Orlando City has been reliant upon Cyle Larin to bear the brunt of its scoring burden in 2017. This isn’t new, as we’ve discussed Larin’s scoring here recently and not as recently. The Canadian has been the Lions’ go-to scorer almost since the day he was drafted No. 1 overall in the 2015 MLS SuperDraft.
With a strike partner more suited to setting up others than scoring himself, and the team’s secondary goal scorer getting injured 10 minutes into the season, Larin has never borne so much of the heavy lifting in his three-year career.
The numbers say that Larin is the most heavily relied-upon striker in MLS, having accounted for half of Orlando City’s goals on the season. In the early season — when he scored six goals in the first six games at a rate of 1.03 per 90 minutes — that reliance seemed to be working out just fine, with Orlando cruising to a historically good start. Kaká’s absence was hardly even felt.
However, lately — with Orlando winless in its last five and Larin only managing one goal over his last six outings — the need for the Ontario native to produce goals has looked too great at times, even though his captain has chipped in three goals during the team’s skid.
Larin isn’t the only scorer to be counted upon to produce a large portion of his team’s overall scoring. As the chart below reflects, Larin is one of 17 players to register at least six goals through Week 12, and he’s one of six in MLS responsible for at least 40% of a club’s total goals.
Percentage of Goals Responsible For
|Player (Team)||Goals||% of Team Goals|
|Player (Team)||Goals||% of Team Goals|
|Cyle Larin (ORL)||7||50%|
|Nemanja Nikolic (CHI)||10||47.60%|
|Max Urruti (DAL)||6||42.90%|
|CJ Sapong (PHI)||8||42.10%|
|Erick Torres (HOU)||9||40.90%|
|Romain Alessandrini (LA)||6||40%|
|Christian Ramirez (MIN)||7||38.80%|
|David Villa (NYC)||8||36.40%|
|Justin Meram (CLB)||7||35%|
|Ola Kamara (CLB)||7||35%|
|Ignacio Piatti (MTL)||6||33.30%|
|Juan Agudelo (NE)||6||30%|
|David Accam (CHI)||6||28.60%|
|Jozy Altidore (TOR)||6||28.60%|
|Sebastian Giovinco (TOR)||6||28.60%|
|Diego Valeri (POR)||6||27.20%|
|Fanendo Adi (POR)||6||27.20%|
While you’d like to see a more even distribution of goals across the team (and more than 14 total), which would probably mean teammates like Carlos Rivas and co. are faring better around Larin, the Lions would actually be in better position in the table right now (we’ll get to the long-term in a moment) if the Canadian’s numbers were more lopsided.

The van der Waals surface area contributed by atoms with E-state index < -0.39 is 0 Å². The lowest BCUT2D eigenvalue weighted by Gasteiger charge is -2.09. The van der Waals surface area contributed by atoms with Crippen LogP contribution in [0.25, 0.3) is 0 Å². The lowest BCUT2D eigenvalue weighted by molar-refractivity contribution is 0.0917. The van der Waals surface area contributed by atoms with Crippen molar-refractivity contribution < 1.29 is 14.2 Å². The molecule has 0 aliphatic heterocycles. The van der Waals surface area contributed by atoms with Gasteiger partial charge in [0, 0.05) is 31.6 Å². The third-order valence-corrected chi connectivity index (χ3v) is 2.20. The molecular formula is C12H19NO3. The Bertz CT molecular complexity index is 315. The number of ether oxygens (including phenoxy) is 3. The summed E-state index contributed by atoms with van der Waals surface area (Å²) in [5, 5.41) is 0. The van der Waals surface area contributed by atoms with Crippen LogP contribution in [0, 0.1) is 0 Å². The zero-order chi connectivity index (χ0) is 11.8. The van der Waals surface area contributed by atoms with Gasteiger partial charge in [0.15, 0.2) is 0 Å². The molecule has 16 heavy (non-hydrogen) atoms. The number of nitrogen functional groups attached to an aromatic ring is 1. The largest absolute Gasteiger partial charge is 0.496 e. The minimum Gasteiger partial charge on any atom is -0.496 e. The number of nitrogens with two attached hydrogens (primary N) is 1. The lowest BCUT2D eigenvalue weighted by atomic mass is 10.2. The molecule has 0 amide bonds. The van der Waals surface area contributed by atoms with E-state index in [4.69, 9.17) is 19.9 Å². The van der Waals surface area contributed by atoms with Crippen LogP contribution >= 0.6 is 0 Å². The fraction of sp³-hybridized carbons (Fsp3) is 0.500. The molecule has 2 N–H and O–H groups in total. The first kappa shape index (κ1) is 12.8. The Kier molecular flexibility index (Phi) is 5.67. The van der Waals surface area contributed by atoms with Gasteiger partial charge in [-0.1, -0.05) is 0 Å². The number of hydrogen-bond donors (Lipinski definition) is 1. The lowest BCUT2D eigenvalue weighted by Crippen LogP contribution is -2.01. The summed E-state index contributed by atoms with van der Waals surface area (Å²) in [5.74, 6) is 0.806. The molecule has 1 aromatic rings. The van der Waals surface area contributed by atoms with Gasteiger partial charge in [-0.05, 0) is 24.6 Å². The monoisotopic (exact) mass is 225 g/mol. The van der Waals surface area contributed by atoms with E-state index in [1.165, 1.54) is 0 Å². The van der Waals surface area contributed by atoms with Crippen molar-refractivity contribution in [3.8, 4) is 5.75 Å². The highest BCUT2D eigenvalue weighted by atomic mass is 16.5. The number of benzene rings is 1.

Consider opportunities that Larin has (uncharacteristically) missed in recent weeks — a pair of short-range chances at Toronto that combined to miss by inches that could’ve won or tied the game, and a potentially momentum-shifting penalty banged off the crossbar vs. NYCFC on Sunday. Had Larin converted those three chances, he’d be sitting at 10 goals individually and Orlando would be on 17 as a team, which would give him 58.8% of the total goals while putting the Lions higher in the Eastern Conference table from points that could’ve resulted from those scores (Orlando would’ve taken three points from those two chances in Toronto and had a chance at one vs. NYC with that penalty).
With very few exceptions, carrying half of a club’s scoring load isn’t sustainable for an entire season. Even if he scores 20 this year, at 50% of the team total that would put the Lions at just 40 goals, fewer than any East team managed in 2016 and likely well out of reach of the playoffs.
Only twice has a Golden Boot winner maintained a scoring burden like Larin’s and carried his team to the postseason. One was Bradley Wright-Phillips for Red Bulls in 2014, when he scored 27 of the club’s 55 goals (49%) en route to fourth place in the East. That’s a Herculean feat from BWP that matches the MLS single-season record, and he had more support (0.82 goals per game from non-BWP players) than Larin is currently getting (0.58 per match from Lions not named Larin). Chris Wondolowski scored 53% of San Jose’s goals while winning the boot in 2010, but the Quakes were the last team into the postseason and were shut out in their only playoff match.
Otherwise, we saw Wright-Phillips carry 40% of NYRB’s scoring load last year on the way to the No. 1 spot in the East, while David Villa scored 37.1% of NYC’s goals en route to the No. 2 seed. Sebastian Giovinco scored 38% of Toronto’s goals (and created another 31.4% with assists, to illustrate the absurdity of his campaign) in his MVP 2015 season, while Kei Kamara did the same for No. 2 seed Columbus that year. so teams led by a high-volume scorer can make it to the promised land, but these figures are still a full 10-12% below Larin’s current consignment.
Whether Larin is able to lead a postseason run for Orlando will depend on the kind of scoring assistance he gets, the type of defense City plays, or if he can just be that damn good to the point that it won’t matter, which the figures above suggest would mean something close to or above the current single-season goals record. More sensibly, the Lions need a sustained uptick from their main supporters in attack like Kaká — who must stay healthy — and Rivas, while additional contributors must arise to fill the production gap left by Kevin Molino’s departure in the off-season.